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Monday, August 19, 2013
Q: Behind The Roanoke Times is the neighborhood of Gainsboro. If you take Second Street across the bridge to the other side of the tracks, you are then in northwest [Roanoke]. The sign in the median strip says welcome to Gainsboro, Southwest. What’s going on? Is the sign wrong? Gainsboro is in NW, not SW, right?
Harold Bowman, Glenvar Heights
A: Harold, you are correct that Gainsboro is mostly in northwest Roanoke, but the sign actually says, “Welcome to Gainsborough Southwest Neighborhood,” and it is in the southwest part of that neighborhood and was placed there by the Gainsborough Southwest Community Organization, so it’s exactly the way they intended it to be.
If you’re curious about the group, you’ll find a link to more information about them on the What’s On Your Mind? blog. I’m unsure why this group spells Gainsboro differently then the city does, but that’s a story for another day.
To me, it begs an even more interesting question, so I’m going to assume you actually asked, “Just how is this city divided up, anyway?”
As a 28-year resident of this fine community, I thought I knew how the city was divided, but once I started doing a little research and talking to friends, I found out I had it all wrong. It turns out that lots of people have all kinds of ideas of where the lines between southeast, northeast, southwest and northwest Roanoke are.
A sloppy and informal poll reveals that people think the city is either divided by Campbell Avenue and Jefferson Street or Williamson Road and Shenandoah Avenue, or maybe by Interstate 581 and Elm Avenue. You people are all horribly wrong and should be ashamed of yourselves.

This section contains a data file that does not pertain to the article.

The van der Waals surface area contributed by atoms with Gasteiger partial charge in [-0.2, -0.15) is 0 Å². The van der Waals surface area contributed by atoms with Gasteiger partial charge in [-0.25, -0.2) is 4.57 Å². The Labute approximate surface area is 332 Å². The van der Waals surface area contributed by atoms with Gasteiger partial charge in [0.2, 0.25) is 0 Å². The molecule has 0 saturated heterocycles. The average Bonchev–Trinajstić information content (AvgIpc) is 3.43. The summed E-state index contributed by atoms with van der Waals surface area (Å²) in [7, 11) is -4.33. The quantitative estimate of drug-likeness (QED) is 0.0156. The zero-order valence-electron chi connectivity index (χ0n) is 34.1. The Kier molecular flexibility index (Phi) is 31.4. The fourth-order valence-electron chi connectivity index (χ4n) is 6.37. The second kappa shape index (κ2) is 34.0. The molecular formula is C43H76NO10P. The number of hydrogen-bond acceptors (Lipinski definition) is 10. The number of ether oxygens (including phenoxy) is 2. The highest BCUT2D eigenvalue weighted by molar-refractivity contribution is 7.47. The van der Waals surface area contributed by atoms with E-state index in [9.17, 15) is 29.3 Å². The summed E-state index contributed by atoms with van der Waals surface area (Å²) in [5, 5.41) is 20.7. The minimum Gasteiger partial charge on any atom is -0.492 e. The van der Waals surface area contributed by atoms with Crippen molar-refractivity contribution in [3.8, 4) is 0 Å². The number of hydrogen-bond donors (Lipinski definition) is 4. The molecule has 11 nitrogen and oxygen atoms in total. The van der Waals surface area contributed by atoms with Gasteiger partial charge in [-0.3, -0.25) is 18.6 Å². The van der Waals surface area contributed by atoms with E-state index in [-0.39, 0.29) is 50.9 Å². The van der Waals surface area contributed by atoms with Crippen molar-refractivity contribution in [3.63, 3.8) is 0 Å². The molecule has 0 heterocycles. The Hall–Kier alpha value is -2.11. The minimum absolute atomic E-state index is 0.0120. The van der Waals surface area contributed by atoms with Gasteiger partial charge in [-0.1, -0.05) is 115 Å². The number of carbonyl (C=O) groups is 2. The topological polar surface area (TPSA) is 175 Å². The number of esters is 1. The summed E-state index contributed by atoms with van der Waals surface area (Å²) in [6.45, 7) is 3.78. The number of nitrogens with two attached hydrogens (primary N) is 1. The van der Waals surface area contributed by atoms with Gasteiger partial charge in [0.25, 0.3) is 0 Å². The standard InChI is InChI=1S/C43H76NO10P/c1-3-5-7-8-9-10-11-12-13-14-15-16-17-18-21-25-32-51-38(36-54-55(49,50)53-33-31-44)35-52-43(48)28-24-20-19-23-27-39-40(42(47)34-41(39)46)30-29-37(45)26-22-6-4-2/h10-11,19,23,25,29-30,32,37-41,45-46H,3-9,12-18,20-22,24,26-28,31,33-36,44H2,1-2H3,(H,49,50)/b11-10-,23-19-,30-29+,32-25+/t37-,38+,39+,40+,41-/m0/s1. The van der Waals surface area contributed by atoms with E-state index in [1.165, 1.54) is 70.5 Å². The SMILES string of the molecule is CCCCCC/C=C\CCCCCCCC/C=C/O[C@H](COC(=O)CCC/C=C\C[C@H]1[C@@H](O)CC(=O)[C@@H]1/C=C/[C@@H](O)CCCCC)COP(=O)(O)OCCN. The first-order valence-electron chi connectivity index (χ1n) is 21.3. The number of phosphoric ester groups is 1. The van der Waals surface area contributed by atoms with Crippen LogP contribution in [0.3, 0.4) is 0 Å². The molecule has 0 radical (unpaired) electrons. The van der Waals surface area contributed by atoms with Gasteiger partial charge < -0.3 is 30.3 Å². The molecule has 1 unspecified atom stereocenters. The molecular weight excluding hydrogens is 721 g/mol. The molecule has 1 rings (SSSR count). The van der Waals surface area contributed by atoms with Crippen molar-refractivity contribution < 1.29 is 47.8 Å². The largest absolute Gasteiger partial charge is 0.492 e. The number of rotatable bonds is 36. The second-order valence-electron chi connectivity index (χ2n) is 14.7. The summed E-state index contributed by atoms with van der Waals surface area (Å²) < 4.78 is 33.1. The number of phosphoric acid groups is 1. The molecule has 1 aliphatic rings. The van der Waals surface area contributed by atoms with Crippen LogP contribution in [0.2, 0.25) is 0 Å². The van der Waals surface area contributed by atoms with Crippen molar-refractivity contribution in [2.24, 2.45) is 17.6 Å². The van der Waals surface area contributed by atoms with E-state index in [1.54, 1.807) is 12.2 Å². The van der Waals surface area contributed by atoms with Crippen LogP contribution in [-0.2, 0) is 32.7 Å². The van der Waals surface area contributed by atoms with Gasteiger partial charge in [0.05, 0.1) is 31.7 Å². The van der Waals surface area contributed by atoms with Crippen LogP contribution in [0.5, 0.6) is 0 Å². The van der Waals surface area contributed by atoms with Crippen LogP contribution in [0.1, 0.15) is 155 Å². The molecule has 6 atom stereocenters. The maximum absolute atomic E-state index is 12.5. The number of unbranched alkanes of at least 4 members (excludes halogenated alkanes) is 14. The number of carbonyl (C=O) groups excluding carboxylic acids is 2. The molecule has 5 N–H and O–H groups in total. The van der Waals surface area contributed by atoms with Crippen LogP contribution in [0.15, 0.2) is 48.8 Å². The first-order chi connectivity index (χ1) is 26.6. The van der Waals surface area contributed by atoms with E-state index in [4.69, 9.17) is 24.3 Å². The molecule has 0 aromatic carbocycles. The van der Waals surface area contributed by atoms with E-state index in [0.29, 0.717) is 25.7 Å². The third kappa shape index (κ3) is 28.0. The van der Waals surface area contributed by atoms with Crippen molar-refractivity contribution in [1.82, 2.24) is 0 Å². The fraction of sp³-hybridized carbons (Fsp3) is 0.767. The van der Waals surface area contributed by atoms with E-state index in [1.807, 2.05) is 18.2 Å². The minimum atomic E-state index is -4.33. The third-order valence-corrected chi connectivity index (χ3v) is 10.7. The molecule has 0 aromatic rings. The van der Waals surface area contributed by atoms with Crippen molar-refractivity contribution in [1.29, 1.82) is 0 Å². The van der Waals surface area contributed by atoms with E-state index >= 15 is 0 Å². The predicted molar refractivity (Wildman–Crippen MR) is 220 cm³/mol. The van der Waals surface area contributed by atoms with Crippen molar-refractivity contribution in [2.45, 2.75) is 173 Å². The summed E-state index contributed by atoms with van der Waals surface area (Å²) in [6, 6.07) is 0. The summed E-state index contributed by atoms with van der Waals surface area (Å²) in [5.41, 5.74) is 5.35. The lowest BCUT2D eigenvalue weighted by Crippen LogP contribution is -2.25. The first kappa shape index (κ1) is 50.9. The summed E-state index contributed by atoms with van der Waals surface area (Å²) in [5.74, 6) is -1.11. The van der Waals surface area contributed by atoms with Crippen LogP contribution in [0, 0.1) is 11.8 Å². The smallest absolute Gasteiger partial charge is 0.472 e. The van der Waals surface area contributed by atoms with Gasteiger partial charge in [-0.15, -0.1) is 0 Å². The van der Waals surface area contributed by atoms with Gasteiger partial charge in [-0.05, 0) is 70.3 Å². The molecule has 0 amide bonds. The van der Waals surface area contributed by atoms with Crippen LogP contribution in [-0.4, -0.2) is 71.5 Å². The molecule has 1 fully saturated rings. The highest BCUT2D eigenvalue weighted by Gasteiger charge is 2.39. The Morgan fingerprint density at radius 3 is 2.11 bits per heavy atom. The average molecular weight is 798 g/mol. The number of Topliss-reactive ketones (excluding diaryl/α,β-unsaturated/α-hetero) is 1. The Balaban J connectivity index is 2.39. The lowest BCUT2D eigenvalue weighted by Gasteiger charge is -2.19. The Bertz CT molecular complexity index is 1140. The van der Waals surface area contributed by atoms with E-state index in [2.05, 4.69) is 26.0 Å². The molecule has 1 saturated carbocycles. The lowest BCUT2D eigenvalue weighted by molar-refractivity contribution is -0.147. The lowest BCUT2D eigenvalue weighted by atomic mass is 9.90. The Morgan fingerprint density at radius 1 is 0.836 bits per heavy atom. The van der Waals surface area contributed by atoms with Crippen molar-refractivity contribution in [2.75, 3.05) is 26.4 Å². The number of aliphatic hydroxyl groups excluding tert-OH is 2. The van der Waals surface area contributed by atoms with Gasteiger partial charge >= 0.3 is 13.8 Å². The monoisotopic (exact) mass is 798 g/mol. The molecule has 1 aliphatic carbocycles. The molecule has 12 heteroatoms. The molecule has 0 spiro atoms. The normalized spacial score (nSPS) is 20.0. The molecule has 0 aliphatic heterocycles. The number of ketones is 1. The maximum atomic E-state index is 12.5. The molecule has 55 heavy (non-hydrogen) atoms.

You have to remember that when Roanoke was established as an independent city in 1884 there weren’t a lot of landmarks to go by. No Star, no Texas Tavern, no H&C Coffee sign, nothing. Designating quadrants of the city was a largely aspirational act that expressed the hopes and dreams of the real estate speculators swarming in from all over in hopes of cashing in on the new railroad boomtown.
Generally speaking, the dividing lines are the downtown railroad tracks, which divide north and south, and Jefferson Street, which divides east and west. But since Jefferson doesn’t go from one edge of town to the other and the city is about the least gridlike of anyplace I can think of, it’s more complicated than that.
North of downtown, Jefferson ends at Walker Avenue, just past St. Andrew’s Catholic Church, so you have to imagine a line that goes diagonally from that point to the median of I-581, then jumps off at the Liberty Road overpass and connects with Oakland Road, where it continues to the city border near Hershberger Road.
Jimmy Deck, an old friend from my teaching days at William Fleming High (which is solidly in northwest Roanoke) says that where he grew up on Oakland, the kids on the other side of the street lived in northeast and the kids on Jimmy’s side were in northwest, which meant they went to different elementary schools.
Heading south, Jefferson holds up as the divider until it ends in south Roanoke. From there an imaginary line goes up Yellow Mountain through Fern Park to the city/county line. Thanks to Chris Chittum and the staff at the city planning and development department for finally providing a definitive answer.
So even though people who live on beautiful Stanley and Cornwallis avenues might tell their friends they live in south Roanoke, they are in fact from southeast every bit as much as I was when I lived in the heart of it near Ninth Street many moons ago . C’mon, people, represent!
If you’ve been wondering about something, call “What’s on Your Mind?” at 777-6476 or send an email to firstname.lastname@example.org. Don’t forget to provide your full name, its proper spelling and your hometown.
Look for Tom Landon’s column on Mondays. Visit the blog at blogs.roanoke.com/whatsonyourmind.
Weather JournalEarly mix, then ice storm Sunday